Retirees who expected to use loopholes to get extra money from Social Security will need to find another strategy, as Congress has eliminated the loopholes that allowed many to collect tens of thousands of dollars.
Under the old rules, married couples could file for benefits but immediately suspend the benefits, allowing them to collect benefits on their spouses' records, while the spouses waited longer to collect their own benefits, reports The New York Times.
Another strategy being eliminated allowed married couples, once they reached their full retirement age, which is now 66 to file a "restricted application," which allowed them to collect only a spousal benefit while allowing their own benefits to climb for a few more years.
But one guideline has remained the same: healthy people should wait as long as they can, even though they can start collecting benefits at age 62. If they can wait until they're 70 years old, retirees earn a check that is 76 percent higher, but fewer people wait that long.
And with the new rules, retirees only get the larger benefit, the spousal or their own, but not both, and can lose anywhere from $10,000 to more than $60,000 because the loophole will be gone.
The changes were made because the Social Security Administration and Congress determined that the loopholes benefited wealthy recipients, but critics say the strategies also helped low-to-middle income retirees as well, and will harm retirees that needed to use the money.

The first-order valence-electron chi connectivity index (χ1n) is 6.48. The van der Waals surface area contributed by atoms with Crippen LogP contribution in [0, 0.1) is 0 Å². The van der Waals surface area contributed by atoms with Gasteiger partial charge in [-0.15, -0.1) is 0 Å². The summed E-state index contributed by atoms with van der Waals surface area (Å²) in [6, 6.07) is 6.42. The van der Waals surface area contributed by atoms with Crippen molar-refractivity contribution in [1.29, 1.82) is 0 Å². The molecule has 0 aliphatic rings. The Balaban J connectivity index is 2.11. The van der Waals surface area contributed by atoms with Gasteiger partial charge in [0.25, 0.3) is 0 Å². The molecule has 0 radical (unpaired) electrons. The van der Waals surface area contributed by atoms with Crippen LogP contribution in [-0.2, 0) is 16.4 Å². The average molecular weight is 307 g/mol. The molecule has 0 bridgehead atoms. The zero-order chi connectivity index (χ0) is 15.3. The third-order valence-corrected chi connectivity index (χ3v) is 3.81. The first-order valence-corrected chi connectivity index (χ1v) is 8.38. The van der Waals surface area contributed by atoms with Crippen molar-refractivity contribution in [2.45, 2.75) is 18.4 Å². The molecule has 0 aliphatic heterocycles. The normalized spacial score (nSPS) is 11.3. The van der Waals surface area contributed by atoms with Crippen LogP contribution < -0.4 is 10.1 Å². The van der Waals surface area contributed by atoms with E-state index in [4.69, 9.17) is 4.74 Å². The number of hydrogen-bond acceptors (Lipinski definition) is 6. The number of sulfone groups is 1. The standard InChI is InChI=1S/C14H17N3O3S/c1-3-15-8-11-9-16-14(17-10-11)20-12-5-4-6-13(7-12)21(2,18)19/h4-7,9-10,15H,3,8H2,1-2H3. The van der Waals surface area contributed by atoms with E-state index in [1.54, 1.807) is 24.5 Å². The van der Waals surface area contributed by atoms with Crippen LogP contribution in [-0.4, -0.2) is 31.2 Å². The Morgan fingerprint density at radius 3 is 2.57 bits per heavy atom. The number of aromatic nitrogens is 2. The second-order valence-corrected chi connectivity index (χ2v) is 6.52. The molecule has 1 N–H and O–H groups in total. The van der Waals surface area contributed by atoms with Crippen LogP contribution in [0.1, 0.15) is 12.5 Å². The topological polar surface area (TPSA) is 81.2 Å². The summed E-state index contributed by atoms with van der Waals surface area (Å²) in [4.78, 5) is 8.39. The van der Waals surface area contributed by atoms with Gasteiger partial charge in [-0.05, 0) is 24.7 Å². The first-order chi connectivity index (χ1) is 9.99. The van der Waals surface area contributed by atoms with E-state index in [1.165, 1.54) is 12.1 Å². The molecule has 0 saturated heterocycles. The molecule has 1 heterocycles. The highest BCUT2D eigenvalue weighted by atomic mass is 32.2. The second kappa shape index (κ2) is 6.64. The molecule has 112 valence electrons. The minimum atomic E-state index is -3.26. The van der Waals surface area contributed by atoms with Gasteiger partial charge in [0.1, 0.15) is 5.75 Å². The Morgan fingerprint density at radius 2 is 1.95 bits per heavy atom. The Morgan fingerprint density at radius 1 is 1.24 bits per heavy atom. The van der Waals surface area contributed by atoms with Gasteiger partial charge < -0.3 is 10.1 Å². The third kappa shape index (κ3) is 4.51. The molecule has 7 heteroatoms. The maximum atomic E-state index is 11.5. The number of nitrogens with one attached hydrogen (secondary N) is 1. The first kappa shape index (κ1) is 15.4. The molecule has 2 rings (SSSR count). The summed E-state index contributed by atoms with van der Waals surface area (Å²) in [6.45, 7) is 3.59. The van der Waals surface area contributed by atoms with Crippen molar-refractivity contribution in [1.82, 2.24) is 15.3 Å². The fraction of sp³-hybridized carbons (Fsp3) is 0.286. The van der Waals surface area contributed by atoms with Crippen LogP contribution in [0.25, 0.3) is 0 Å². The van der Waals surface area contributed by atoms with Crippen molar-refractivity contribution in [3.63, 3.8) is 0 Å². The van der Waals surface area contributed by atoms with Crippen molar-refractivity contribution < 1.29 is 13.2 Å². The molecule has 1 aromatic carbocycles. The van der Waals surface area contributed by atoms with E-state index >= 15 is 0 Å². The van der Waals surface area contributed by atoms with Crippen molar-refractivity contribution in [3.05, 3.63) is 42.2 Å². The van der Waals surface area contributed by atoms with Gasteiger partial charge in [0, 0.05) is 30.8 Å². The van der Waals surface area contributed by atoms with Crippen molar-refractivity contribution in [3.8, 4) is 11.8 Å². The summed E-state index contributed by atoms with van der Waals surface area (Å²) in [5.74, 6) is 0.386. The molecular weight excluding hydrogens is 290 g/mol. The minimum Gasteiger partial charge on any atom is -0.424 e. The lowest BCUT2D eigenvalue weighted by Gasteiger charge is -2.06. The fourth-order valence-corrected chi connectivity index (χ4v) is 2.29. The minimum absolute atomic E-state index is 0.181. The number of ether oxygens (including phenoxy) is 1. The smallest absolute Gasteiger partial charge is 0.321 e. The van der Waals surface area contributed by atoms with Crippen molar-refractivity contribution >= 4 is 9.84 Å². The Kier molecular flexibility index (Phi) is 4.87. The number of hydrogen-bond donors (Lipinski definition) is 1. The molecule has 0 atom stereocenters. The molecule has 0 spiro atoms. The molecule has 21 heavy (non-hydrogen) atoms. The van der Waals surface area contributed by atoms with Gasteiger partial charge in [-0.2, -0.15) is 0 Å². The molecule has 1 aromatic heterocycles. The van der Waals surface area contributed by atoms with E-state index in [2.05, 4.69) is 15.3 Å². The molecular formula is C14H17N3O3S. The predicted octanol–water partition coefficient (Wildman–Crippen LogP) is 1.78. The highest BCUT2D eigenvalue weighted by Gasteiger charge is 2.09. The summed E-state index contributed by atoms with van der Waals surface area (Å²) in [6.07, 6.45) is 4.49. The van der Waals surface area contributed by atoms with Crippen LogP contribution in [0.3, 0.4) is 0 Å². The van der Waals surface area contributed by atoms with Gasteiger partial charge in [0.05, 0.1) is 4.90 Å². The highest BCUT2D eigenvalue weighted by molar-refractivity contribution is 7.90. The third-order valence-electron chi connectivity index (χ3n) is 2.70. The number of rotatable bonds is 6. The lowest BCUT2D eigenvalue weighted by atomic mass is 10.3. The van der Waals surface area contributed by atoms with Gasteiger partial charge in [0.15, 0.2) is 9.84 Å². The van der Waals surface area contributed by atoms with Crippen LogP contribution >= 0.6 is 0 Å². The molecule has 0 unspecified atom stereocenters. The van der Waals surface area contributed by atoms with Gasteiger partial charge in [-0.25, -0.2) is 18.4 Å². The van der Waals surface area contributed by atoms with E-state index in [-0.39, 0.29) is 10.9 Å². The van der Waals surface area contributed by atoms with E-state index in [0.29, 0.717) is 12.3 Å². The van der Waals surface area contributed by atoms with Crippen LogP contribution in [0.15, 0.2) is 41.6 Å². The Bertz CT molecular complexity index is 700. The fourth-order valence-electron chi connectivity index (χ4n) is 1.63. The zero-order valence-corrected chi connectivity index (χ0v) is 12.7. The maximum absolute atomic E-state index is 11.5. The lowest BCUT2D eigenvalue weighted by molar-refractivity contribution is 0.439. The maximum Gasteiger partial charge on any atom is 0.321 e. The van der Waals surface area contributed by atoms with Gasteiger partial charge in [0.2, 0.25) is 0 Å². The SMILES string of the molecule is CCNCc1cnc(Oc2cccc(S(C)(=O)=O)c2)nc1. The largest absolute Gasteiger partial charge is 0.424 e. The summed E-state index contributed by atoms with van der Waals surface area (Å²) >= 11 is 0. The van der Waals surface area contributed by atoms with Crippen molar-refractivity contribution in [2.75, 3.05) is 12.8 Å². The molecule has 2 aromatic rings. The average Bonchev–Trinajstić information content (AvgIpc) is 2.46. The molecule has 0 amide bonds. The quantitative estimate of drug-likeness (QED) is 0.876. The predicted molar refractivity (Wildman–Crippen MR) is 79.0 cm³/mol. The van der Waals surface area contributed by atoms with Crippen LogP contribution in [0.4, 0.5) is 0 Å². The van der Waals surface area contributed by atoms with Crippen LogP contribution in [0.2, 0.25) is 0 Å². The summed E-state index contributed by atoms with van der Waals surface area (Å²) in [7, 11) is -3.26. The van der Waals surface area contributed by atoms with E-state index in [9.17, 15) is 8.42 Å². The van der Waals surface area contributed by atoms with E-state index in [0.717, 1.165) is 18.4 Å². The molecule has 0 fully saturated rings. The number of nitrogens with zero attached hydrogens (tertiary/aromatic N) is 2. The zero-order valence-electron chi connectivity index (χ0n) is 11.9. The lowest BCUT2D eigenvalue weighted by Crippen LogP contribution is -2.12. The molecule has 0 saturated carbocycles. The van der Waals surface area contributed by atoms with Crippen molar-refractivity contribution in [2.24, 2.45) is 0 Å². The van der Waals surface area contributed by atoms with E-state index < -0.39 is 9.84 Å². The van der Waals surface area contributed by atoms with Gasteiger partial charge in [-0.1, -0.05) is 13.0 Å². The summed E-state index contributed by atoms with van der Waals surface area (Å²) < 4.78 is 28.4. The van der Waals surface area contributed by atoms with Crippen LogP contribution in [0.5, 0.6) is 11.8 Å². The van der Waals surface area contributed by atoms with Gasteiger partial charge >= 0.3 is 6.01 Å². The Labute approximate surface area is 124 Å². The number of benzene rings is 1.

However, Alicia Munnell, director for the Center for Retirement Research at Boston College, told the New York Times that the tactics were an "unfair system" because most people did not know how to use them.
They did, though, allow retirees to receive at least some money while they delayed taking Social Security.
“It takes longer for a delayed strategy to be superior to one where you claim early,” said William Meyer, founder of Social Security Solutions
, which helps users maximize their benefits. Further, he said that with the new rules, it would help some users to claim at their full retirement ages instead of waiting until they turn 70.
"Of course, if you are healthy and could possibly live a long life, the delay strategy is best since it hedges longevity risk," he told The Times.
However, it's not always obvious which strategy is best, said Meyer, even though the new rules simplify matters.
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